Cobblers pegs (Figure 1) is native to South America and thrives in wet and warm places under full sunlight. It adapts to soils with a pH between 4 and 9, fertile or not, and even to saline soils (Bartolome et al., 2013). It is a competitive and allelopathic arvense (Arthur et al., 2012; Borella et al., 2017; dos Santos et al., 2022). Cobblers pegs may be used for nutrition and medicinal purposes for cattle and poultry (Chang et al., 2016; Yang et al., 2019). Cobblers pegs is also a nutritional and medicinal plant for humans. For food use, tender leaves and branches can be conserved by drying them for future use; fresh leaves and sprouts may be cooked for salads and salsas (Alikwe et al., 2014; Mboya, 2019). The leaves are rich in antioxidants, phosphorus, zinc, manganese, and boron. When dried, they contain nearly 25% protein. For medicinal purposes, the plant holds fatty acids, sterols, phenols, phytosterols, flavonoids, and terpenes (Chiang et al., 2004). Cobblers pegs is used in traditional medicine for the treatment of infections, indigestion, hypertension, diabetes, and obesity. Typically, the leaves are utilized to prepare infusions or consumed in a powdered form (Liang et al., 2011). Since cobblers pegs is an accumulator of chromium, it is not recommended to eat it when grown in soils polluted with heavy metals or with a naturally high content of chromium (Kissanga et al., 2021). Conversely, in soils with excess heavy metals, this plant could contribute to bioremediation (Li et al., 2019; Dai et al., 2021).

Figure 1.

Cobblers pegs, Bidens pilosa (U.S. Department of Agriculture Natural Resources Conservation Service [USDA NRCS], 2022). Cobblers pegs is a member of the Asteraceae family, native to South America, and a quelite with uses beyond its nutritional value.

Figure 1.

Cobblers pegs, Bidens pilosa (U.S. Department of Agriculture Natural Resources Conservation Service [USDA NRCS], 2022). Cobblers pegs is a member of the Asteraceae family, native to South America, and a quelite with uses beyond its nutritional value.

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Horse purslane

Horse purslane is native to South America but widely distributed throughout the American tropics and subtropics. It adapts to diverse environments, from arid and saline regions to pluvial conditions (Dai et al., 2021). It has been reported that the plant strongly competes with crops and reduces their yield by up to 60% (Mubeen et al., 2021; Fakhr et al., 2022). Horse purslane is an edible and medicinal plant (Berríos-Ortiz, 2018). Its foliage is rich in fiber, calcium, magnesium, nitrogen, iron, zinc, phosphorus, vitamins C and B3, and therefore considered a good source of nutrients for humans and animals (Prakash et al., 2019; Montelongo et al., 2021). The leaves must be eaten while tender, as old leaves (as well as seeds) may cause diarrhea and paralysis in humans and animals (Shivhare et al., 2012). Horse purslane contains alkaloids, sterols, flavonoids, glycosides, saponins, and various pigments and essential oils that confer this plant’s medicinal properties for wound healing, pain, and fever reduction, protection of the liver and the kidneys, antioxidant, antifungal, anti-inflammatory, and vermifuge. It is also used to treat asthma, bronchitis, sore throat, jaundice, rheumatism, edemas, and stones in the urinary system (Ahmad et al., 2000). In Colombia, Brazil, and Peru, horse purslane is considered a melliferous plant (Tejeda-Rico et al., 2019; de Oliveira et al., 2020; Correa Seminario, 2021), providing a crucial ecosystem service.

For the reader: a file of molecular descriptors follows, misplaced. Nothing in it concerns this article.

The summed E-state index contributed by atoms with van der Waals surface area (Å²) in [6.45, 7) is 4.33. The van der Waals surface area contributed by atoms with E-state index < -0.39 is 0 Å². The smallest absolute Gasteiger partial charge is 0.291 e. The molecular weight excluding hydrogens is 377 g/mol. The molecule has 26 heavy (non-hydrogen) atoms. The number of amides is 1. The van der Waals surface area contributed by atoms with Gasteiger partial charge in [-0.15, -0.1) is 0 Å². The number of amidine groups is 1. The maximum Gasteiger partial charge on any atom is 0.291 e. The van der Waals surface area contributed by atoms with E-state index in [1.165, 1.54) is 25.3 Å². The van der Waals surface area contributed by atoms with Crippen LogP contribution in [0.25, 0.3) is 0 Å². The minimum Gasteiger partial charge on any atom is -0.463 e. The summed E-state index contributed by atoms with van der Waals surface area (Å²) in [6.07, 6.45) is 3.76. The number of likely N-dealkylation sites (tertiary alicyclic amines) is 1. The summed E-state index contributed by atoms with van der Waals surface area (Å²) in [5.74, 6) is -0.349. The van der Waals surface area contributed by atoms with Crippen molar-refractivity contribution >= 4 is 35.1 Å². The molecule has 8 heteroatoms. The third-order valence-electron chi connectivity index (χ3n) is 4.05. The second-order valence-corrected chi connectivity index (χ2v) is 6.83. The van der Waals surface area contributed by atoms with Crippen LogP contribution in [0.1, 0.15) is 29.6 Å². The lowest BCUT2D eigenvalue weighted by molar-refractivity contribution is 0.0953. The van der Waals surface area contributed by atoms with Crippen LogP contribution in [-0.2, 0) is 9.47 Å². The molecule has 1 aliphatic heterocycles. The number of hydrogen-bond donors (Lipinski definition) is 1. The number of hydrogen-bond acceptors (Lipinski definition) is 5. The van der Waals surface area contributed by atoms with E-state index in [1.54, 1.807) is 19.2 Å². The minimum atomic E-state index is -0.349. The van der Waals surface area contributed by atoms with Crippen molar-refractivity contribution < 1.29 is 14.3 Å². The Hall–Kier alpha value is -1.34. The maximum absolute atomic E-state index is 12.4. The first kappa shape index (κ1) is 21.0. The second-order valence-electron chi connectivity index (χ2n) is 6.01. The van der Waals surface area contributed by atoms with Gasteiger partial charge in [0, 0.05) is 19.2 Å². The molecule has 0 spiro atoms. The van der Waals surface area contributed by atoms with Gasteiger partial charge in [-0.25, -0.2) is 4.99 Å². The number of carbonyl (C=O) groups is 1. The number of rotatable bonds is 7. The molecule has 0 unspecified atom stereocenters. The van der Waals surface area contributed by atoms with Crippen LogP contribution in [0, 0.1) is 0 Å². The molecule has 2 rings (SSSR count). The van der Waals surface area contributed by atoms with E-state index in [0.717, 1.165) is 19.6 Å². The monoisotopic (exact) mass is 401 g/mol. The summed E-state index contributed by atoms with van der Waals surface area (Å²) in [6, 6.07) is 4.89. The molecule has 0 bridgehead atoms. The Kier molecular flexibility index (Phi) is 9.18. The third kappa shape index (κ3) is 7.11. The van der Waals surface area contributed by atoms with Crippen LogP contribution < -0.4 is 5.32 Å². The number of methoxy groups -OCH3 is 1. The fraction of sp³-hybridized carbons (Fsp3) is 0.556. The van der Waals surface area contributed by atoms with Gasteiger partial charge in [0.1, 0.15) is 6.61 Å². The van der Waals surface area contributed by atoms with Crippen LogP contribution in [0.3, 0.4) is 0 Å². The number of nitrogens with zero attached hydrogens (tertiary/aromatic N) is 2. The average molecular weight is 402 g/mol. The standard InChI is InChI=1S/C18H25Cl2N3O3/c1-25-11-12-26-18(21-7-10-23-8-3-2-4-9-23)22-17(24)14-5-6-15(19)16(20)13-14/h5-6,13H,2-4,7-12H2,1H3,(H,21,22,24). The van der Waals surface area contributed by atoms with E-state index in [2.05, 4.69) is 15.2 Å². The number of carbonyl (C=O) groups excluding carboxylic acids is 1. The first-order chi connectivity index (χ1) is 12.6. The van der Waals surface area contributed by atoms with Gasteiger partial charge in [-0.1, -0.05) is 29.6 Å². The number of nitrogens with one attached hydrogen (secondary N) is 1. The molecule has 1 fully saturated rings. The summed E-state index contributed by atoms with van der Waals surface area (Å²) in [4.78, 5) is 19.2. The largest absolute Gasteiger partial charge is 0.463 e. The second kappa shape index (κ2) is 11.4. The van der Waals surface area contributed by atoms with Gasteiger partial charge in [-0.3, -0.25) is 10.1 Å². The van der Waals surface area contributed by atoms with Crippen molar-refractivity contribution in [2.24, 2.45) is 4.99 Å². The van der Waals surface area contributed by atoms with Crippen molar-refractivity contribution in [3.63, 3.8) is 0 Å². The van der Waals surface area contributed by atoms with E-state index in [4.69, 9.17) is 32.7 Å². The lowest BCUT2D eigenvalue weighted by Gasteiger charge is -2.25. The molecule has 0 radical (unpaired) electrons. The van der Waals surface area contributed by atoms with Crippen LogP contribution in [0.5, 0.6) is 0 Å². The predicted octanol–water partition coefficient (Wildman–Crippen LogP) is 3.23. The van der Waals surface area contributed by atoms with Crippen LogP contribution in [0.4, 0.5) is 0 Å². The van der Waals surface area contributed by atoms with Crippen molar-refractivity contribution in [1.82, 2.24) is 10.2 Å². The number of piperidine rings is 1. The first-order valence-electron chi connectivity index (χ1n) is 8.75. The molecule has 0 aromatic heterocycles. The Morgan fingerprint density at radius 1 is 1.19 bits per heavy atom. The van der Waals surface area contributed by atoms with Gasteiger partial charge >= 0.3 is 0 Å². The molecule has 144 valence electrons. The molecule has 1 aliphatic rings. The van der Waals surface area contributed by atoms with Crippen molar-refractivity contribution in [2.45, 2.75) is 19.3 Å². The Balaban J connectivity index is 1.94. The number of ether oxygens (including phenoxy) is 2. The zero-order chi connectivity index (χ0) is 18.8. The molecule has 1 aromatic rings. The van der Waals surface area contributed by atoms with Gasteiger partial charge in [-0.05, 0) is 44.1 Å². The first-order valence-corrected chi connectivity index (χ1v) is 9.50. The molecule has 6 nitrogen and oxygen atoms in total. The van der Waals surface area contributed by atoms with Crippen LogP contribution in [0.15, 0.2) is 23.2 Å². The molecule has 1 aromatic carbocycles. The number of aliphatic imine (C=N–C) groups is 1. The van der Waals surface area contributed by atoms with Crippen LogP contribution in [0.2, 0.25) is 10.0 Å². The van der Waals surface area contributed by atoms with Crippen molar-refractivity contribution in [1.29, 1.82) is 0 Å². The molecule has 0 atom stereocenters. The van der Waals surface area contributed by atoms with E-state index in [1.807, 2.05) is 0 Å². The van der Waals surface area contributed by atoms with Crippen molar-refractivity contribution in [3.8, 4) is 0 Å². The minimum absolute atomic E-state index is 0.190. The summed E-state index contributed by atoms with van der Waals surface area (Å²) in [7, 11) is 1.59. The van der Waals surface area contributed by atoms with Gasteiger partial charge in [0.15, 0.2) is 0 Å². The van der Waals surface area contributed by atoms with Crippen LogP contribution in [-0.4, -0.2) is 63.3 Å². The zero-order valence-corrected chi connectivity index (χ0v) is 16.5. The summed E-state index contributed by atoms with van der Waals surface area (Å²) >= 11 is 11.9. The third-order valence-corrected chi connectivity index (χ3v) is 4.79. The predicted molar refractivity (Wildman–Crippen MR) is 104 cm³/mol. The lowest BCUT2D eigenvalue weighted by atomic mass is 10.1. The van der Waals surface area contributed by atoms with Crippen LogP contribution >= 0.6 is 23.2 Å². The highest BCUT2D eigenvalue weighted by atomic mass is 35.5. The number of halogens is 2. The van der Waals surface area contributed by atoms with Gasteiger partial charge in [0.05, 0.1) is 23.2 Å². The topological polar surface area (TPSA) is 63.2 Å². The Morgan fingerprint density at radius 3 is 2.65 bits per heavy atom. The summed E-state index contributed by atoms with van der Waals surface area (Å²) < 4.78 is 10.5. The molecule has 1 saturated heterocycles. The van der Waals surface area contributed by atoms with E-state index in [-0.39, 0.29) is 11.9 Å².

Quelites of the Caribbean

In the Caribbean, quelites are called buenezas3 by some. This term may also be used for medicinal plants. Several species of Amaranthus are particularly popular food sources throughout the region. For instance, in Trinidad and Tobago, their use is promoted to support local food security (Facciola, 1990; Ramdwar et al., 2017). Amaranthus viridis L. is an important quelite in Jamaica, where it is called callaloo (Clarke-Harris et al., 1998). Also in Jamaica, turkey berry (Solanum torvum Sw.) is boiled to be used as a leafy green and also consumed in soups and stews (Facciola, 1990).

In Cuba, vegetative organs of several quelites are eaten, including pigweed (A. dubius), purslane, cat’s whiskers [Gynandropsis gynandra (L.) Briq.], and glossy nightshade (Solanum americanum Mill.); the seeds of Senna obtusifolia (L.) H. S. Irwin & Barneby and S. occidentalis (L.) Link have been used as a substitute for coffee (Volpato and Godinez, 2006; Pasquini et al., 2018). Other quelites such as saltbush or abanico (Atriplex spp.), yellow nutsedge (Cyperus esculentus L.), which produces edible tubers known as chufa, bitter gourd (Momordica charantia L.), and common sowthistle are also eaten in Cuba (Fuerzas Armadas Revolucionarias y Academia de Ciencias de Cuba, 1987).